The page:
The General Department of Prisons (GDP) has applied for funding to triple the number of electric batons in the Kingdom’s prisons, an official yesterday.
Be Tealeng, director of operations at the Ministry of Interior’s GDP, told the Post yesterday that the government had requested funding from the Ministry of Economy and Finance so it could keep building on its supplies at each of its prisons.
“Last year, we bought 50 electric batons, and this year, we have requested an amount of money that could buy . . . 100,” he said. “We have requested them every year, but it was only in 2012 that the government approved them for us.”
The request for more electric batons – introduced into Cambodia’s prisons just last year – was also mentioned in the GDP’s annual report, obtained late Friday.
GDP “requested . . . to purchase fire extinguishers, electronic batons, handcuffs and searching equipment for all prisons in Cambodia”, the report says. “No decision made yet.”
Jeff Vize, advocacy consultant at rights group Licadho, said prisoners often raised concerns about electric batons with his organisation.
“There are certainly dangers that these weapons can be misused,” he said. “Prisoners often report to Licadho that electric batons are used in interrogation, usually to try to elicit a confession.”
The US Department of State’s 2012 Human Rights Reports, released on April 19, state that the conditions in Cambodia’s prisons “remained harsh and at times life threatening”.
“[NGOs] reported that authorities tortured at least 97 prisoners [in 2012],” it says.
The report adds, however, that the majority of this torture, which included beatings, pistol-whippings and electric shocks, occurred in police custody, not prisons.
Tealeng said that since the introduction of electric batons in prisons, not a single violent incident had occurred.
“Electric batons are, in fact, for protecting [guards’] safety during the transport of prisoners to their hearings,” he said.
The number of people locked up in Cambodia remained steady in 2012 at about 15,000, the GDP report says – meaning that Cambodia’s prisons are still severely overcrowded.
A total of 686 prisoners were moved between prisons to cope with such density, the report adds.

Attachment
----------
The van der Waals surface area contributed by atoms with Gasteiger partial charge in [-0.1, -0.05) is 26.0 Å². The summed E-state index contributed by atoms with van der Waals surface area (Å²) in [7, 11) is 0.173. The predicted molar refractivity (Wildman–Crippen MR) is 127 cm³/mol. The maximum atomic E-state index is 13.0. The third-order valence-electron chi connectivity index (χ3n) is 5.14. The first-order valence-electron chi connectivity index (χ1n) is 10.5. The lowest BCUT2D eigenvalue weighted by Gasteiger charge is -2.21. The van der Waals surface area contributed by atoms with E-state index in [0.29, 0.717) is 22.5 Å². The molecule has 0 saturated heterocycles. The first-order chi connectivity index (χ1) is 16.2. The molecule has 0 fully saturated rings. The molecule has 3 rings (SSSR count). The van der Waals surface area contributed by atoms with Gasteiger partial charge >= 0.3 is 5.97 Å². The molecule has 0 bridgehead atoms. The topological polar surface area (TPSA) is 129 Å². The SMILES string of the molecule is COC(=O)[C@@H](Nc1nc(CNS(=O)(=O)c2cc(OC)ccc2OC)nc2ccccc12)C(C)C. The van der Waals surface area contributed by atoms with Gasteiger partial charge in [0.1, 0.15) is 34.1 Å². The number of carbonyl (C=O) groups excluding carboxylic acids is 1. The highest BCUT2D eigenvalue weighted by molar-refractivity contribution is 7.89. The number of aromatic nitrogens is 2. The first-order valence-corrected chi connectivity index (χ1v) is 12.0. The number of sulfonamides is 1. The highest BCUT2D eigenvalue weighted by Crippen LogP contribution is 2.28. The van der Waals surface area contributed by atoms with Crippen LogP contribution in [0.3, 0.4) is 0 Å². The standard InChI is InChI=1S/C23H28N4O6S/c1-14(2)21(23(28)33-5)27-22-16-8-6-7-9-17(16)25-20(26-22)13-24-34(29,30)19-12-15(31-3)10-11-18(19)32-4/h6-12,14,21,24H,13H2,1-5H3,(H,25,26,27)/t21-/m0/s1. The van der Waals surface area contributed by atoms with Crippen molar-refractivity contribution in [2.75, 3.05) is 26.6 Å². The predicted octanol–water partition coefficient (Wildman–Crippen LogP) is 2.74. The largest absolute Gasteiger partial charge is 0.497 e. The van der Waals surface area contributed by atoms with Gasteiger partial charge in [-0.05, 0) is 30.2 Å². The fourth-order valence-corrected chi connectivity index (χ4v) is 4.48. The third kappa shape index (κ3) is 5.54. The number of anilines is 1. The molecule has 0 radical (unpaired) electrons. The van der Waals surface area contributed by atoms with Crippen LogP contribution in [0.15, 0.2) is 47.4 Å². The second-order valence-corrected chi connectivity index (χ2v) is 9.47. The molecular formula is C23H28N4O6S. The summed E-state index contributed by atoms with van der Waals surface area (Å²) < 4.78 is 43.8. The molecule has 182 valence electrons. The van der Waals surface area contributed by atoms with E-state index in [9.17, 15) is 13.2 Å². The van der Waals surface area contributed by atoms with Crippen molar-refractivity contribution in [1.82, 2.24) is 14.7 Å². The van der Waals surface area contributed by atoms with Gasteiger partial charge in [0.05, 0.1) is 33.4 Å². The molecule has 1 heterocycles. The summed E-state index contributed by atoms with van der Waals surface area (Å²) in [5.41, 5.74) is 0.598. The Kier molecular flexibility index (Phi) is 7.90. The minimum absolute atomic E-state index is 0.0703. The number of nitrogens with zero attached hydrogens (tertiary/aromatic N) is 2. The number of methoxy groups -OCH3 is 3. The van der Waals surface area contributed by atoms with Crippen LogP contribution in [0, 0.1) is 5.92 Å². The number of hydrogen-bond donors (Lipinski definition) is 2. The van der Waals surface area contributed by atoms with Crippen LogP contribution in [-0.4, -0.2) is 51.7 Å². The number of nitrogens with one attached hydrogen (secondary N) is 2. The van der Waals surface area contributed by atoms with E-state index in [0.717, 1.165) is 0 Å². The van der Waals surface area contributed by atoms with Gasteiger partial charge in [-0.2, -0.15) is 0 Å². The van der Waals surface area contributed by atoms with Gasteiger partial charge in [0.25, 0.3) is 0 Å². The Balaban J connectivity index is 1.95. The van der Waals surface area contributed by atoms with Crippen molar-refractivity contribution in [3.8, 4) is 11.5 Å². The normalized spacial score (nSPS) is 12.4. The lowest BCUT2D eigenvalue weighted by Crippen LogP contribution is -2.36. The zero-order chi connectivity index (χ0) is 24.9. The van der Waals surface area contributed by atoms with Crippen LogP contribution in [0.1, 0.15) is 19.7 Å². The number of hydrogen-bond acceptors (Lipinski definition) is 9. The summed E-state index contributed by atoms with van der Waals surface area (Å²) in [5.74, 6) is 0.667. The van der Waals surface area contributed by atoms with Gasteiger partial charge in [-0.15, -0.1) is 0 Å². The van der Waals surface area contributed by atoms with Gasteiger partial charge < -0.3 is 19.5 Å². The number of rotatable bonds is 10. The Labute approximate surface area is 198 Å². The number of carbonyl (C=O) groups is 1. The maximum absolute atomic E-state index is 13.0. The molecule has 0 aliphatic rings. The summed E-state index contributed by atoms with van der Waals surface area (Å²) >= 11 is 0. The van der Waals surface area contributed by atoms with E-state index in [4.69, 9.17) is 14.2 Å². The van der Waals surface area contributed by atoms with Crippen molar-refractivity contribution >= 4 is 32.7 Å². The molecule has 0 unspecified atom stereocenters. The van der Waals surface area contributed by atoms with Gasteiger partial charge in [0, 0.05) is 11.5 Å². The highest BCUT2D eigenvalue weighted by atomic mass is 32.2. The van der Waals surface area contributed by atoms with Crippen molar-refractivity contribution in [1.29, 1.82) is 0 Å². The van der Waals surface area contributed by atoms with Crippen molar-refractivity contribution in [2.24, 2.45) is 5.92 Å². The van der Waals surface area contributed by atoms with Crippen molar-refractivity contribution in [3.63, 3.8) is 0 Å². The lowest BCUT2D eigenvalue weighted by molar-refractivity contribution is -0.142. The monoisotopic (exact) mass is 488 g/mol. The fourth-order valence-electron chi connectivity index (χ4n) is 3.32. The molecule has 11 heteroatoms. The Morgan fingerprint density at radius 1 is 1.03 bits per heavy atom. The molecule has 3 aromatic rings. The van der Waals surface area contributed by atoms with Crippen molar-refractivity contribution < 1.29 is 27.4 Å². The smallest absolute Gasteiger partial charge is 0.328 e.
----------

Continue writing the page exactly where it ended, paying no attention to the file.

The government was concerned about overcrowding and was working on ways to reduce the number of inmates in prison, Tealeng said.
“What we are working on are ways to send those who have small sentences to serve their time in their commune or district,” he said.
Vize said prisons Licadho monitored were still operating at about 170 per cent of their capacity.
“According to GDP, some of the transfers are designed to alleviate overcrowding at certain prisons,” he said. “But when every single prison is severely overcrowded, it can only do so much.
“We’re disappointed to see that the implementation of alternatives to prison – for example, more suspended sentences, community-service parole, limitations on pretrial detention and diversion to non-criminal drug treatment programs – continues to be so slow.”
According to the GDP’s figures, almost a quarter of those locked in Cambodia’s prisons in 2012 were awaiting trial.
About 10 per cent of total inmates were women, and 81 children were being raised inside by their jailed mothers.
The GDP plans to provide better health care for prisoners and to continue implementing the Ministry of Interior’s prison policy reform – passed in November 2011 – to improve living standards, the report adds.
As part of this initiative, hundreds have been given vocational training to assist their future reintegration into society.
The GDP also recommends prisons build Buddhist centres and improve conditions for employees.